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A Fuse #8 Production
Inside A Fuse #8 Production

Video Sunday: Uncle Shelby’s Corner

When I first started to work for New York Public Library I was placed at an amazing near 150-year-old part of the system called the Jefferson Market Branch in Greenwich Village.  My husband once shot a fantastic short film there in the clocktower, and I believe a Law & Order episode took place there once involving a man and a sword.  This little PSA is also set there and takes advantage not only of the architecture (gorgeous, right?) but also my former boss Frank who takes great glee in his role as Library Ghoul.  Love you, Frank!

I’m not entirely certain the universe is big enough for me to imagine Weird Al and Shel Silverstein having a conversation with one another.  But huge thanks to Mr. Schu for this amazing piece of info.

I would have watched Uncle Shelby’s Corner.  Absolutely, you bet!

Recently I was asked to blurb a new edition of Oscar Wilde’s The Selfish Giant.  Now normally I’d think twice about that kind of request because, let’s face it, Oscar Wilde was one weird children’s author.  We sometimes think of Hans Christian Andersen as an odd duck (Red Shoes, anyone?) but I doubt he ever created much of anything to compare to The Happy Prince and its ilk.  The Selfish Giant has always been way too didactic for my tastes (too much of an allegory) but there is a way to make it palatable.  First off, you give the book great art.  Then, if possible, you hire an orchestra and turn the book into a kind of Peter and the Wolf type gig.  Here’s a taste.

Cool, eh?

I wouldn’t call this next video of a jazzed up version of The Three Bears any real threat to Hey There, Little Red Riding Hood, but it’s still interesting.

Thanks to BoingBoing for the link!

This week I was pleased to be asked to come up with a list of great Black History Month titles for our local channel NY1’s coverage of what to read with your kids.  Fellow librarian Robyn Mutnick did a top notch job of presenting the books themselves.

I should note that there was one change made to the books I recommended.  While I pushed for the Althea Gibson title by Sue Stauffacher Nothing But Trouble, I suspect that Robyn’s library branch only had copies of Playing to Win by Karen Deans.  A good book but I’ve a personal preference for the Stauffacher title.  The art’s just so fantastic (as is the writing) and I feel it’s been forgotten.  Just my two cents.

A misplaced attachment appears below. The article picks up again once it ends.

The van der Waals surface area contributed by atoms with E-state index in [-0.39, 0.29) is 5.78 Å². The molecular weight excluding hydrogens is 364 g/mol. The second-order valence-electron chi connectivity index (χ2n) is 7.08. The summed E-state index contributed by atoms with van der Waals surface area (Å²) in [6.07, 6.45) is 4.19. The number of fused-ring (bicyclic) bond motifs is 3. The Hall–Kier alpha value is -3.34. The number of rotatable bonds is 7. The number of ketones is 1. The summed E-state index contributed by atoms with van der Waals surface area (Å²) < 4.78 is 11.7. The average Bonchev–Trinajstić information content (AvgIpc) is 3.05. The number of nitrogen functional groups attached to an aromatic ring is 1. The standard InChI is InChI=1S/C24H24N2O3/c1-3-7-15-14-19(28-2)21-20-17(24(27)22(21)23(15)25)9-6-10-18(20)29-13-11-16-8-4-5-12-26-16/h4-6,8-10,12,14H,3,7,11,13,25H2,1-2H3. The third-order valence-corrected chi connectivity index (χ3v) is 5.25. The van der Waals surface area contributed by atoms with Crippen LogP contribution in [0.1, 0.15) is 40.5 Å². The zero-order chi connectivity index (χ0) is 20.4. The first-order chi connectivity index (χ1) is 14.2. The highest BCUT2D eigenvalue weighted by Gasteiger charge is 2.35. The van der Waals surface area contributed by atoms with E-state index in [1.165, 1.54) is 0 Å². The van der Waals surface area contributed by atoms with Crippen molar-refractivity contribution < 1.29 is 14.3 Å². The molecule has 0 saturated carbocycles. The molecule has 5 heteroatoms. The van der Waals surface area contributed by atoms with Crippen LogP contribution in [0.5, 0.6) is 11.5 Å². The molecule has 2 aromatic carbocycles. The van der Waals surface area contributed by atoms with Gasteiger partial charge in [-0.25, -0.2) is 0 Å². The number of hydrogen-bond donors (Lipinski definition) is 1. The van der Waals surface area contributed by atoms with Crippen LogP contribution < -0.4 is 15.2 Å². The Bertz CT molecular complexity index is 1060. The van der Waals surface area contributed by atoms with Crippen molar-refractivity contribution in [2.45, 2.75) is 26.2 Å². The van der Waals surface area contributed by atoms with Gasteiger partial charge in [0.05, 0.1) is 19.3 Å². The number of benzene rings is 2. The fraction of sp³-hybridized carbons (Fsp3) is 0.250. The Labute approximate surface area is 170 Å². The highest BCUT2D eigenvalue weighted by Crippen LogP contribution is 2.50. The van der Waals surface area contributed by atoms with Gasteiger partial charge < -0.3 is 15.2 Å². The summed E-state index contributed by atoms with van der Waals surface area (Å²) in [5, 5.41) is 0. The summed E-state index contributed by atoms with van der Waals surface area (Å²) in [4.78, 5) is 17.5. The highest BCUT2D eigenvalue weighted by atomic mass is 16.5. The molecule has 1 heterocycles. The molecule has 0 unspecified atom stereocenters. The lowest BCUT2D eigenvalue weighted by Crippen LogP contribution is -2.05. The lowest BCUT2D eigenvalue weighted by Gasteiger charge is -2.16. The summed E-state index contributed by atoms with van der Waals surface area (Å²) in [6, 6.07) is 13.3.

I was so very very pleased to see Levar Burton on Community this past week, playing himself.  If you haven’t seen the episode, Troy is such a huge Levar Burton fan that he is rendered mute whenever he’s around the man.  This is the last bit between them during the credits.  Best. Thing. Ever.

Took me a couple views before I realized that Levar was drinking out of a Troy & Abed in the Morning mug.

And for our final off-topic video, I missed a lot of movies in the 80s and have spent the remainder of my years catching up.  I also played surprisingly little Legend of Zelda.  Still and all, I know enough to appreciate this pretty amazing little mishmash of 80s tropes for a faux Zelda film.

About Elizabeth Bird

Elizabeth Bird is currently the Collection Development Manager of the Evanston Public Library system and a former Materials Specialist for New York Public Library. She has served on Newbery, written for Horn Book, and has done other lovely little things that she'd love to tell you about but that she's sure you'd find more interesting to hear of in person. Her opinions are her own and do not reflect those of EPL, SLJ, or any of the other acronyms you might be able to name. Follow her on Twitter: @fuseeight.


  1. More fish for Kunta! GREAT! 🙂 e

  2. Awesome. I love Community SO MUCH.

  3. Christine Bird says

    Re Kunta: We used to call your husband Matt “Kunta Kinte” as he tried to scale the walls of his playpen. “Roots” was on TV at the time.